Which turned into the suggestion: How about doing another trip to Herschel Island. This time going all the way and back in one journey, without any 'air support'.
Seemed like a good idea...
As it doesn't make much sense just to got via a different airport and see nothing else in a city, I added another vacation day, so I had a full day to spend in Edmonton.
I didn't know much about Edmonton (except that they have the largest shopping mall in North America), but I assumed that there would be enough attractions and interesting things that would keep me occupied for a day.
Closer to the start of the trip I looked for things to do in Edmonton. I then started to worry a bit, since most 'Lists of things to do in Edmonton' started with 'Visit the mall' and then immediately turned to such exciting things as 'Visit the Ukrainian Cultural Heritage Village' (closed until May), 'Visit Fort Edmonton Park' (also closed until May), or 'Visit the Legislative Assembly of Alberta' (probably a hoot if your childhood dream was to become a politician, but seems dreary otherwise - at least they are open all year round...)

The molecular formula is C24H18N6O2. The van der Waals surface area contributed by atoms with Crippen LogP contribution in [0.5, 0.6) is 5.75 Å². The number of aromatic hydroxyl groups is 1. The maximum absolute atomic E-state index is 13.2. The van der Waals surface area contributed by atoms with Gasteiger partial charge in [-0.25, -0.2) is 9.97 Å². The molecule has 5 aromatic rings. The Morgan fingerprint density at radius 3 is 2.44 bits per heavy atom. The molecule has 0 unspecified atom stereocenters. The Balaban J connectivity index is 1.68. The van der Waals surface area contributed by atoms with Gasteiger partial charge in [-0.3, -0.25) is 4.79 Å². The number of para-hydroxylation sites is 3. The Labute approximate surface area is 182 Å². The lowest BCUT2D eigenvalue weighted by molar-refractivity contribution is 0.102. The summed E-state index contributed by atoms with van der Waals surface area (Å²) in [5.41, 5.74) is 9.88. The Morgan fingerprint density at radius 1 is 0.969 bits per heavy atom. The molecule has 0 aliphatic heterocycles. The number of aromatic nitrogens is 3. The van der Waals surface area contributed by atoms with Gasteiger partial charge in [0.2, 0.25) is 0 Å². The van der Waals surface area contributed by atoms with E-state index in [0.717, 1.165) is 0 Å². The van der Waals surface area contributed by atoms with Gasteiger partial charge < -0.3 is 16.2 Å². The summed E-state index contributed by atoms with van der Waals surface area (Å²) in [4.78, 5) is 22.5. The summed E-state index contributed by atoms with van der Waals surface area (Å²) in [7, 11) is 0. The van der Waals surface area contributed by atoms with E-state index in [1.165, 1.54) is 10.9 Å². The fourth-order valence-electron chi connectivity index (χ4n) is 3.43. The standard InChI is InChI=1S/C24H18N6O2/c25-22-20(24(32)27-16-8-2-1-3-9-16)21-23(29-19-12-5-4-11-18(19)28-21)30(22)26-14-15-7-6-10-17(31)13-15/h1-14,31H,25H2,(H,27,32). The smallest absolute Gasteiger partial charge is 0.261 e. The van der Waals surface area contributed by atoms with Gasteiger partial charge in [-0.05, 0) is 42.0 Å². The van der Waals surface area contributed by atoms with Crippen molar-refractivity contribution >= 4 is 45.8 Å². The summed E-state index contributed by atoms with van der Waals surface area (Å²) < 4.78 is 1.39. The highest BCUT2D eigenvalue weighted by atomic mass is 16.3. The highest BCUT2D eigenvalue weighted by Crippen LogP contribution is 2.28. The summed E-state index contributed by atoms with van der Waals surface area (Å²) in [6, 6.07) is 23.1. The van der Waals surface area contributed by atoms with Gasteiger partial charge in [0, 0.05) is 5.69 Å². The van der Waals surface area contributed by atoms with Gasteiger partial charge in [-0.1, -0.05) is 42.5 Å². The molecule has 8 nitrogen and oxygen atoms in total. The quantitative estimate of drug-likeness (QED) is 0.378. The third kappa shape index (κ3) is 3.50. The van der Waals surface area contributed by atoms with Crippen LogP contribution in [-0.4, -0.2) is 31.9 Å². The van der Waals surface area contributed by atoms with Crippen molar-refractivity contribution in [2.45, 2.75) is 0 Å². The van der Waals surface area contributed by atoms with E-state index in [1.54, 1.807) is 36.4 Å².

In short, the tourist information seemed to say "There's the mall. Visit it. And if you're done with that - well, some of the trees probably look rather nice in April."
Luckily, Edmonton isn't as dull as I feared it would be.
For one thing, the mall turned out to be ok. (Yes, of course I went to the mall - after all, everyone agreed it is the main attraction of Edmonton.) I knew that there were all kinds of things (in addition to shops) in the mall. A rollercoaster, a hockey rink (this means an ice hockey rink - this is Canada after all), a water park and some other attractions. But I assumed these were just 'add-ons', so there would be a standard mall and some side buildings would contain an indoor sports/amusement center.